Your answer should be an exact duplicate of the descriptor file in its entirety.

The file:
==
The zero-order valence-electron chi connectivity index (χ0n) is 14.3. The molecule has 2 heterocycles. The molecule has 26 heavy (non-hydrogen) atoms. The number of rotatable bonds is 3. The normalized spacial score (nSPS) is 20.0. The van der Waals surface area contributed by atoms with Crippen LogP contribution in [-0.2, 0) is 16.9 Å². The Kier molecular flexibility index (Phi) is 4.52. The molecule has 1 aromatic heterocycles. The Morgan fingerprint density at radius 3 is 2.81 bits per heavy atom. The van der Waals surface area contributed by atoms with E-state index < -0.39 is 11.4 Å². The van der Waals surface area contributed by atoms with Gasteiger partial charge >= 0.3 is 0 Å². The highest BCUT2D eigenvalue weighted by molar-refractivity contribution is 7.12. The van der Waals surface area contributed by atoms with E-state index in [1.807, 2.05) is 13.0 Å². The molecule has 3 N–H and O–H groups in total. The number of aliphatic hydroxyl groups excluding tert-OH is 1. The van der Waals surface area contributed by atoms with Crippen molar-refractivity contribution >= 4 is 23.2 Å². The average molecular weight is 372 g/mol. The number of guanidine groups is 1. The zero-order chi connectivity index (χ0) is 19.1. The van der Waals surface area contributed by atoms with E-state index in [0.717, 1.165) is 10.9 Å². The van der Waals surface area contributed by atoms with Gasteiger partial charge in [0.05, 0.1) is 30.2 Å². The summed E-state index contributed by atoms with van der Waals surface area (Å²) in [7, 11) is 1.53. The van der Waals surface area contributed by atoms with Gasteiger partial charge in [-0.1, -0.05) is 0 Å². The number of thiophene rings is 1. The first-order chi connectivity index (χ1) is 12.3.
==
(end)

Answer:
The zero-order valence-electron chi connectivity index (χ0n) is 14.3. The molecule has 2 heterocycles. The molecule has 26 heavy (non-hydrogen) atoms. The number of rotatable bonds is 3. The normalized spacial score (nSPS) is 20.0. The van der Waals surface area contributed by atoms with Crippen LogP contribution in [-0.2, 0) is 16.9 Å². The Kier molecular flexibility index (Phi) is 4.52. The molecule has 1 aromatic heterocycles. The Morgan fingerprint density at radius 3 is 2.81 bits per heavy atom. The van der Waals surface area contributed by atoms with E-state index < -0.39 is 11.4 Å². The van der Waals surface area contributed by atoms with Gasteiger partial charge >= 0.3 is 0 Å². The highest BCUT2D eigenvalue weighted by molar-refractivity contribution is 7.12. The van der Waals surface area contributed by atoms with E-state index in [1.807, 2.05) is 13.0 Å². The molecule has 3 N–H and O–H groups in total. The number of aliphatic hydroxyl groups excluding tert-OH is 1. The van der Waals surface area contributed by atoms with Crippen molar-refractivity contribution >= 4 is 23.2 Å². The average molecular weight is 372 g/mol. The number of guanidine groups is 1. The zero-order chi connectivity index (χ0) is 19.1. The van der Waals surface area contributed by atoms with E-state index in [0.717, 1.165) is 10.9 Å². The van der Waals surface area contributed by atoms with Gasteiger partial charge in [0.05, 0.1) is 30.2 Å². The summed E-state index contributed by atoms with van der Waals surface area (Å²) in [7, 11) is 1.53. The van der Waals surface area contributed by atoms with Gasteiger partial charge in [-0.1, -0.05) is 0 Å². The number of thiophene rings is 1. The first-order chi connectivity index (χ1) is 12.3.